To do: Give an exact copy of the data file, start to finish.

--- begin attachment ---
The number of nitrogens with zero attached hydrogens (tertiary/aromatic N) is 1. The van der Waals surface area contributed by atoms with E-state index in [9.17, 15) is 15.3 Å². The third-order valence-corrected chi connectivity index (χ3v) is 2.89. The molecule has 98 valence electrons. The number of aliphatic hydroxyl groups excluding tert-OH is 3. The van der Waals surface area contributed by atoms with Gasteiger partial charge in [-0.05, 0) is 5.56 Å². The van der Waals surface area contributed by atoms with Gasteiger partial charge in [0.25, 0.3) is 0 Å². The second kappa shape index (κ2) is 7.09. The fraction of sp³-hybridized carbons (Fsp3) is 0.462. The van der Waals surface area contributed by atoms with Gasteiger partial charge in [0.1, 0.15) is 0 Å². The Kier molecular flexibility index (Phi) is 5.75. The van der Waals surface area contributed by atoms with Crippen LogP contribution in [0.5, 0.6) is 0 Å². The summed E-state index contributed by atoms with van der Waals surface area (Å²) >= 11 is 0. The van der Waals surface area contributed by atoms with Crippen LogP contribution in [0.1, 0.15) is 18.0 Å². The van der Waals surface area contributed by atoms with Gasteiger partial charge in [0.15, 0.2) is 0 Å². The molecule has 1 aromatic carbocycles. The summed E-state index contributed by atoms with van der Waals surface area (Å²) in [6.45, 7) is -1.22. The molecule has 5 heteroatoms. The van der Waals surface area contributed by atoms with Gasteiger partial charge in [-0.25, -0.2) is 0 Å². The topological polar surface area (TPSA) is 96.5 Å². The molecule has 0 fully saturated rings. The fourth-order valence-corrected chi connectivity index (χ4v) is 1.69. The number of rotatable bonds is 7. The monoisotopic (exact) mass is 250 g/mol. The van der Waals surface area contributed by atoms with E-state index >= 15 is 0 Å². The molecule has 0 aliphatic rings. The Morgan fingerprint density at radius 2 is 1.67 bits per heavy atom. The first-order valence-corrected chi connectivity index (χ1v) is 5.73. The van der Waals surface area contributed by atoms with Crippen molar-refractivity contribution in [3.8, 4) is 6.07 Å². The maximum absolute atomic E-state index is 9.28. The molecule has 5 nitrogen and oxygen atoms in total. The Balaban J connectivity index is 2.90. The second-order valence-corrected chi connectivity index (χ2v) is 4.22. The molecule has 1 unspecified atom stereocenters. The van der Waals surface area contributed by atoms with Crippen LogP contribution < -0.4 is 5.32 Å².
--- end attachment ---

The number of nitrogens with zero attached hydrogens (tertiary/aromatic N) is 1. The van der Waals surface area contributed by atoms with E-state index in [9.17, 15) is 15.3 Å². The third-order valence-corrected chi connectivity index (χ3v) is 2.89. The molecule has 98 valence electrons. The number of aliphatic hydroxyl groups excluding tert-OH is 3. The van der Waals surface area contributed by atoms with Gasteiger partial charge in [-0.05, 0) is 5.56 Å². The van der Waals surface area contributed by atoms with Gasteiger partial charge in [0.25, 0.3) is 0 Å². The second kappa shape index (κ2) is 7.09. The fraction of sp³-hybridized carbons (Fsp3) is 0.462. The van der Waals surface area contributed by atoms with Gasteiger partial charge in [0.1, 0.15) is 0 Å². The Kier molecular flexibility index (Phi) is 5.75. The van der Waals surface area contributed by atoms with Crippen LogP contribution in [0.5, 0.6) is 0 Å². The summed E-state index contributed by atoms with van der Waals surface area (Å²) >= 11 is 0. The van der Waals surface area contributed by atoms with Crippen LogP contribution in [0.1, 0.15) is 18.0 Å². The van der Waals surface area contributed by atoms with Gasteiger partial charge in [0.15, 0.2) is 0 Å². The molecule has 1 aromatic carbocycles. The summed E-state index contributed by atoms with van der Waals surface area (Å²) in [6.45, 7) is -1.22. The molecule has 5 heteroatoms. The van der Waals surface area contributed by atoms with Gasteiger partial charge in [-0.25, -0.2) is 0 Å². The topological polar surface area (TPSA) is 96.5 Å². The molecule has 0 fully saturated rings. The fourth-order valence-corrected chi connectivity index (χ4v) is 1.69. The number of rotatable bonds is 7. The monoisotopic (exact) mass is 250 g/mol. The van der Waals surface area contributed by atoms with E-state index >= 15 is 0 Å². The molecule has 0 aliphatic rings. The Morgan fingerprint density at radius 2 is 1.67 bits per heavy atom. The first-order valence-corrected chi connectivity index (χ1v) is 5.73. The van der Waals surface area contributed by atoms with Crippen molar-refractivity contribution in [3.8, 4) is 6.07 Å². The maximum absolute atomic E-state index is 9.28. The molecule has 5 nitrogen and oxygen atoms in total. The Balaban J connectivity index is 2.90. The second-order valence-corrected chi connectivity index (χ2v) is 4.22. The molecule has 1 unspecified atom stereocenters. The van der Waals surface area contributed by atoms with Crippen LogP contribution < -0.4 is 5.32 Å².